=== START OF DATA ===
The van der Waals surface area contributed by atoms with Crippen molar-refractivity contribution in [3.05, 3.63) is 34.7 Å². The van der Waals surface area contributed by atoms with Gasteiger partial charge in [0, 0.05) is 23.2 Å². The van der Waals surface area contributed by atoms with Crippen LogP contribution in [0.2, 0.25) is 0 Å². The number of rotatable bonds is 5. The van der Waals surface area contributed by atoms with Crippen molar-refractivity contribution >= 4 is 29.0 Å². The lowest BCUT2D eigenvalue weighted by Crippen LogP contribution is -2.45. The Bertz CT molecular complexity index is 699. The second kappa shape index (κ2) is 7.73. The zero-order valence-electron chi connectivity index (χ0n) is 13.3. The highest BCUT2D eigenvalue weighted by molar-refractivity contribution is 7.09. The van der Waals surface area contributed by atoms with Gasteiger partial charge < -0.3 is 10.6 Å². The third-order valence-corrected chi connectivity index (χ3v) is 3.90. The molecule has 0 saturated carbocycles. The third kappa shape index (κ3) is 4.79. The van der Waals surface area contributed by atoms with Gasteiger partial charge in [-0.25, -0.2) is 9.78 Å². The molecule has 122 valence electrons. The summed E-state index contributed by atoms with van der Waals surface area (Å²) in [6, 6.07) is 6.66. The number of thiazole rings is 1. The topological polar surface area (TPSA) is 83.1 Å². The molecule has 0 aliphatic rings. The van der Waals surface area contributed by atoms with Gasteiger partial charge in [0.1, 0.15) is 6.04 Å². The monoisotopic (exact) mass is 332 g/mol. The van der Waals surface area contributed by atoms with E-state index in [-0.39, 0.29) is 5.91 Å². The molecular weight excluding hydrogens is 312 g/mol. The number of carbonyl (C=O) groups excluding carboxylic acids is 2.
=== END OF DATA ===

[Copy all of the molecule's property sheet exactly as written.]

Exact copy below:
The van der Waals surface area contributed by atoms with Crippen molar-refractivity contribution in [3.05, 3.63) is 34.7 Å². The van der Waals surface area contributed by atoms with Gasteiger partial charge in [0, 0.05) is 23.2 Å². The van der Waals surface area contributed by atoms with Crippen LogP contribution in [0.2, 0.25) is 0 Å². The number of rotatable bonds is 5. The van der Waals surface area contributed by atoms with Crippen molar-refractivity contribution >= 4 is 29.0 Å². The lowest BCUT2D eigenvalue weighted by Crippen LogP contribution is -2.45. The Bertz CT molecular complexity index is 699. The second kappa shape index (κ2) is 7.73. The zero-order valence-electron chi connectivity index (χ0n) is 13.3. The highest BCUT2D eigenvalue weighted by molar-refractivity contribution is 7.09. The van der Waals surface area contributed by atoms with Gasteiger partial charge < -0.3 is 10.6 Å². The third-order valence-corrected chi connectivity index (χ3v) is 3.90. The molecule has 0 saturated carbocycles. The third kappa shape index (κ3) is 4.79. The van der Waals surface area contributed by atoms with Gasteiger partial charge in [-0.25, -0.2) is 9.78 Å². The molecule has 122 valence electrons. The summed E-state index contributed by atoms with van der Waals surface area (Å²) in [6, 6.07) is 6.66. The number of thiazole rings is 1. The topological polar surface area (TPSA) is 83.1 Å². The molecule has 0 aliphatic rings. The van der Waals surface area contributed by atoms with Gasteiger partial charge in [0.1, 0.15) is 6.04 Å². The monoisotopic (exact) mass is 332 g/mol. The van der Waals surface area contributed by atoms with E-state index in [-0.39, 0.29) is 5.91 Å². The molecular weight excluding hydrogens is 312 g/mol. The number of carbonyl (C=O) groups excluding carboxylic acids is 2.